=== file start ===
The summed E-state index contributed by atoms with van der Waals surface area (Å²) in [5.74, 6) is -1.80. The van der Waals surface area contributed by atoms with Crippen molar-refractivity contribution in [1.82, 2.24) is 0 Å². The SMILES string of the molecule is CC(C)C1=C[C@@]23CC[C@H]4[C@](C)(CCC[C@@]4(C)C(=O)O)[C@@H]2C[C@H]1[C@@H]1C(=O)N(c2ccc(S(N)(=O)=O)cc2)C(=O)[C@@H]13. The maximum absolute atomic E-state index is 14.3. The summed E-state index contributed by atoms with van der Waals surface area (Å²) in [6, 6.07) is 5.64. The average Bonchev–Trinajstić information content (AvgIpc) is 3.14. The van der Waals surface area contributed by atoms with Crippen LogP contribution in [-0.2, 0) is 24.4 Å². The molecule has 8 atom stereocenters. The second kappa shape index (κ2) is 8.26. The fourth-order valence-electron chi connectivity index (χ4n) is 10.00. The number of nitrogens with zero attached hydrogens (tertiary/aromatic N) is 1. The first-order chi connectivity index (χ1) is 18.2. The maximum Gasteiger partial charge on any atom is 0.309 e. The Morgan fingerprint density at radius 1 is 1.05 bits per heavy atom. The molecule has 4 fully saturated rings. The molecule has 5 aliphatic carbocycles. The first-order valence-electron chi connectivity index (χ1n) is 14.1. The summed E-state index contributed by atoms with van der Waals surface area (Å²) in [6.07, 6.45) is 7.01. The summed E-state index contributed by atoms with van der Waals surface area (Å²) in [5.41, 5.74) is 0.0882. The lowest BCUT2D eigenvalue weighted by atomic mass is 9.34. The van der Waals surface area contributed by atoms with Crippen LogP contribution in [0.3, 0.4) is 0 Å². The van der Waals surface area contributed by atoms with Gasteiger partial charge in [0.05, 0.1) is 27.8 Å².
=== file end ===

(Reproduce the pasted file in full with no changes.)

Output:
The summed E-state index contributed by atoms with van der Waals surface area (Å²) in [5.74, 6) is -1.80. The van der Waals surface area contributed by atoms with Crippen molar-refractivity contribution in [1.82, 2.24) is 0 Å². The SMILES string of the molecule is CC(C)C1=C[C@@]23CC[C@H]4[C@](C)(CCC[C@@]4(C)C(=O)O)[C@@H]2C[C@H]1[C@@H]1C(=O)N(c2ccc(S(N)(=O)=O)cc2)C(=O)[C@@H]13. The maximum absolute atomic E-state index is 14.3. The summed E-state index contributed by atoms with van der Waals surface area (Å²) in [6, 6.07) is 5.64. The average Bonchev–Trinajstić information content (AvgIpc) is 3.14. The van der Waals surface area contributed by atoms with Crippen LogP contribution in [-0.2, 0) is 24.4 Å². The molecule has 8 atom stereocenters. The second kappa shape index (κ2) is 8.26. The fourth-order valence-electron chi connectivity index (χ4n) is 10.00. The number of nitrogens with zero attached hydrogens (tertiary/aromatic N) is 1. The first-order chi connectivity index (χ1) is 18.2. The maximum Gasteiger partial charge on any atom is 0.309 e. The Morgan fingerprint density at radius 1 is 1.05 bits per heavy atom. The molecule has 4 fully saturated rings. The molecule has 5 aliphatic carbocycles. The first-order valence-electron chi connectivity index (χ1n) is 14.1. The summed E-state index contributed by atoms with van der Waals surface area (Å²) in [6.07, 6.45) is 7.01. The summed E-state index contributed by atoms with van der Waals surface area (Å²) in [5.41, 5.74) is 0.0882. The lowest BCUT2D eigenvalue weighted by atomic mass is 9.34. The van der Waals surface area contributed by atoms with Crippen LogP contribution in [0.3, 0.4) is 0 Å². The van der Waals surface area contributed by atoms with Gasteiger partial charge in [0.05, 0.1) is 27.8 Å².